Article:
This English oak is easily missed, to the point where I didn’t notice it was an oak until looking at the photo later. This early spring sunshine is the kind that brings people to sit underneath trees, like the man in the distance on Clapham Common. His bike is resting against the trunk behind him.
Richmond Park is a National Nature Reserve managed by the Royal Parks. It’s home to an absurd array of veteran and ancient oaks. Some of the older trees show clear evidence of pollarding, but no sign of anything recent. It was a wet and windy day in south-west London, your camera equipment has to be as tough as oak to stick it out for long in these conditions. I’ve overexposed some of the images as it was so dark and dreary, and oak doesn’t burst with colour in winter. The park itself is a shock to find, a vast expanse somewhat pegged back by the constant chunter of traffic passing through.
Tree: Old common boundary of Hounslow Heath, Hounslow, west London, November 2016 Species: English oak, Quercus robur Age: Between 200-300 years? Status: Under attack
This phone photo was all I could take at the time of this sprawling specimen, so let’s consider it a sketch. It was on the western edge of Hounslow Heath in west London. I know less about west London’s natural history than the south, though I am familiar with the Crane valley. This oak is probably a coppice or a felled, accidental coppice, which has regrown. It is well-climbed but showed signs of charring from fire at the base. Gorse nearby had been burnt in what are considered arson attacks. In many ways the fact this tree is not older and more cavernous and has fewer points of entry for fire may protect it. Hopefully the arsonists – common in urban nature reserves – grow out of it or else are prosecuted.
View my full gallery of New Forest photos on Flickr
I hadn’t managed to visit the New Forest since May, when redstarts sang in the woods and the stitchwort and bluebells flourished under the trees. A lot has changed since then, Britain having voted by 52%-48% to leave the European Union. I am pro-EU and on the morning after the vote took place I felt a degree of sadness that The New Forest voted to leave. Why sadness? The New Forest is one of the EU Habitats Directives Natura 2000 sites which is specially recognised for its importance across the whole of Europe. One of the main barbs of the Leave campaign was that somehow the EU was an attack on individual freedoms, especially of local, unique communities in Britain. I disagree with this. The Natura 2000 website recognises that the New Forest is designated as a Special Area for Conservation because of the role that local people play in managing its habitats:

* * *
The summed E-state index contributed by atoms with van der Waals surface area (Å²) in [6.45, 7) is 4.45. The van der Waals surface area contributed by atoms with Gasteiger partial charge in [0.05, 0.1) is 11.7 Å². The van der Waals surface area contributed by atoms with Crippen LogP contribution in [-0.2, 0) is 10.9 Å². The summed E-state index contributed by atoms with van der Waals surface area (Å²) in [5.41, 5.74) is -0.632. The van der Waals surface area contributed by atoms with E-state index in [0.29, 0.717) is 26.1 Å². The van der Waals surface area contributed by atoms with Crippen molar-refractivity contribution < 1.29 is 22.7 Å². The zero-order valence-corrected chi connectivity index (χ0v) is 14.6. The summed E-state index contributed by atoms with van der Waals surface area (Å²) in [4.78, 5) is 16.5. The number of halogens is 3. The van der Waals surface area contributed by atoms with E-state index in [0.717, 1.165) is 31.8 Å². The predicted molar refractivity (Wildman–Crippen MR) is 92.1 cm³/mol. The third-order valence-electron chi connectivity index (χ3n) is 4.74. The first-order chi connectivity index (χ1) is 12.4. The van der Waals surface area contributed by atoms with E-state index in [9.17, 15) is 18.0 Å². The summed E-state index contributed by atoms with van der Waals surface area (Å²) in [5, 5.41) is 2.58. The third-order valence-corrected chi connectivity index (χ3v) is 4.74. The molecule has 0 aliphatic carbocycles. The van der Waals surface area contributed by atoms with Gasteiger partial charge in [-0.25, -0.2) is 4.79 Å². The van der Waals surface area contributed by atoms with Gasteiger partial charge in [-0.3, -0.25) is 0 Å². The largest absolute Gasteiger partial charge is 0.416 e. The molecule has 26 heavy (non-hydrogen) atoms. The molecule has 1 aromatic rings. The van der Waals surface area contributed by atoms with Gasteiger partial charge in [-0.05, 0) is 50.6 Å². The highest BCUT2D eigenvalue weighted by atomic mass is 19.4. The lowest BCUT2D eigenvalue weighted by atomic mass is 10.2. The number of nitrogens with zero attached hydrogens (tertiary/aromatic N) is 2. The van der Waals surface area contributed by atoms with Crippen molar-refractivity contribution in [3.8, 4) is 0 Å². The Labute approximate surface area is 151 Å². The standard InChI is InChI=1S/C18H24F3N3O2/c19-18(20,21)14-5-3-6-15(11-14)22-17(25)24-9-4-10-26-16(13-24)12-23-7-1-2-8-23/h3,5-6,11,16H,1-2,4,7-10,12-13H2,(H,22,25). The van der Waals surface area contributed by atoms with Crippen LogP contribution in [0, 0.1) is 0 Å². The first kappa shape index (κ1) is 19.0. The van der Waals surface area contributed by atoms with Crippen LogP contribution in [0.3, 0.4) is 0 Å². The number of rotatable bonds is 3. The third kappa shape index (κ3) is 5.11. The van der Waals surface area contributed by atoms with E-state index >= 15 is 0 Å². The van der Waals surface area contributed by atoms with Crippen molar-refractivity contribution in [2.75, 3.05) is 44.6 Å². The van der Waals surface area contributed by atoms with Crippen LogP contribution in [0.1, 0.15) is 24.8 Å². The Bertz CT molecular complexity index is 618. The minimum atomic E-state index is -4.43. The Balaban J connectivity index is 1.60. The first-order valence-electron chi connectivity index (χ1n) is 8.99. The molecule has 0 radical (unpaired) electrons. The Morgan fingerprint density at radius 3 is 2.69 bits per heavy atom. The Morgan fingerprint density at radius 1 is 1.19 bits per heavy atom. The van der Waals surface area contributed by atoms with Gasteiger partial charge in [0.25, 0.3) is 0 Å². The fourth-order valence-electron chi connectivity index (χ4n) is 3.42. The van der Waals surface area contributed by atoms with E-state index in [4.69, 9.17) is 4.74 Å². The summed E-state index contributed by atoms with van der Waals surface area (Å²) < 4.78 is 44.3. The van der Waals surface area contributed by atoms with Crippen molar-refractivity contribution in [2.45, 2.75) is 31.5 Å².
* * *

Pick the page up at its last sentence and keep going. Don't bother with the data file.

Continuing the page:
The quality of the habitats of the New Forest, and the rich diversity of species which they support, is dependent upon the management activities of the various owners and occupiers. Of fundamental importance is the persistence of a pastoral economy based on the existence of Rights of Common. The commoners’ stock, mainly cattle and ponies, roam freely over extensive areas of the New Forest, playing a vital role in keeping open habitats free of scrub and controlling the more aggressive species such as bracken (Pteridium aquilinum) and purple-moor grass (Molinia caerulea), and maintaining the richness and variety of heathland and wood pasture habitats.
Then again, don’t ask me what I think about the antics of the Leave campaign, nor the failures of Jeremy Corbyn and David Cameron in alerting people to the importance that the EU holds/held for the environment. If you’re interested there is a petition asking for the EU environmental protections to be upheld if/when Britain leaves the EU. Yet again our politicians and political system have failed to protect the environment.